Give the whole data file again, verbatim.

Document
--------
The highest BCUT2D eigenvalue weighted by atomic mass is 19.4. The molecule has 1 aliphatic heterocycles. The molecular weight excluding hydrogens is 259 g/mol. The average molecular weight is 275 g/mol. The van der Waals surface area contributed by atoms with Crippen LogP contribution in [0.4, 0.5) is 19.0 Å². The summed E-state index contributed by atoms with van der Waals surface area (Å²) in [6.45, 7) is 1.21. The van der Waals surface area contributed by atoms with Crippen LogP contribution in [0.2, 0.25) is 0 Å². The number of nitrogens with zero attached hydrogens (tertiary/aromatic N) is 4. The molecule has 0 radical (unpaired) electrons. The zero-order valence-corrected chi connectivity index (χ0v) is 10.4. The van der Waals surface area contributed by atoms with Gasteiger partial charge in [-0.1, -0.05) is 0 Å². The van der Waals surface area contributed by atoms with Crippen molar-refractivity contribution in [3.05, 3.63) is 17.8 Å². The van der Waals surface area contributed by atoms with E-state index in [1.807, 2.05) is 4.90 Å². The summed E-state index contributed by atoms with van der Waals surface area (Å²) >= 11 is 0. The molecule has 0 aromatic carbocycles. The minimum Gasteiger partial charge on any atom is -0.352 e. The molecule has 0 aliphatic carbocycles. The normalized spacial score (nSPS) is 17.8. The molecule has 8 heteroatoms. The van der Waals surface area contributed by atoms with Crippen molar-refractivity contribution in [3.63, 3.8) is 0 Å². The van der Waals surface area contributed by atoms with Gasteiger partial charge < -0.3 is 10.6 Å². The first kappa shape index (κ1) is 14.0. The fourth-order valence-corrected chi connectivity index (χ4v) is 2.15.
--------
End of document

The highest BCUT2D eigenvalue weighted by atomic mass is 19.4. The molecule has 1 aliphatic heterocycles. The molecular weight excluding hydrogens is 259 g/mol. The average molecular weight is 275 g/mol. The van der Waals surface area contributed by atoms with Crippen LogP contribution in [0.4, 0.5) is 19.0 Å². The summed E-state index contributed by atoms with van der Waals surface area (Å²) in [6.45, 7) is 1.21. The van der Waals surface area contributed by atoms with Crippen LogP contribution in [0.2, 0.25) is 0 Å². The number of nitrogens with zero attached hydrogens (tertiary/aromatic N) is 4. The molecule has 0 radical (unpaired) electrons. The zero-order valence-corrected chi connectivity index (χ0v) is 10.4. The van der Waals surface area contributed by atoms with Gasteiger partial charge in [-0.1, -0.05) is 0 Å². The van der Waals surface area contributed by atoms with Crippen molar-refractivity contribution in [3.05, 3.63) is 17.8 Å². The van der Waals surface area contributed by atoms with E-state index in [1.807, 2.05) is 4.90 Å². The summed E-state index contributed by atoms with van der Waals surface area (Å²) >= 11 is 0. The molecule has 0 aromatic carbocycles. The minimum Gasteiger partial charge on any atom is -0.352 e. The molecule has 0 aliphatic carbocycles. The normalized spacial score (nSPS) is 17.8. The molecule has 8 heteroatoms. The van der Waals surface area contributed by atoms with Crippen molar-refractivity contribution in [3.63, 3.8) is 0 Å². The van der Waals surface area contributed by atoms with Gasteiger partial charge < -0.3 is 10.6 Å². The first kappa shape index (κ1) is 14.0. The fourth-order valence-corrected chi connectivity index (χ4v) is 2.15.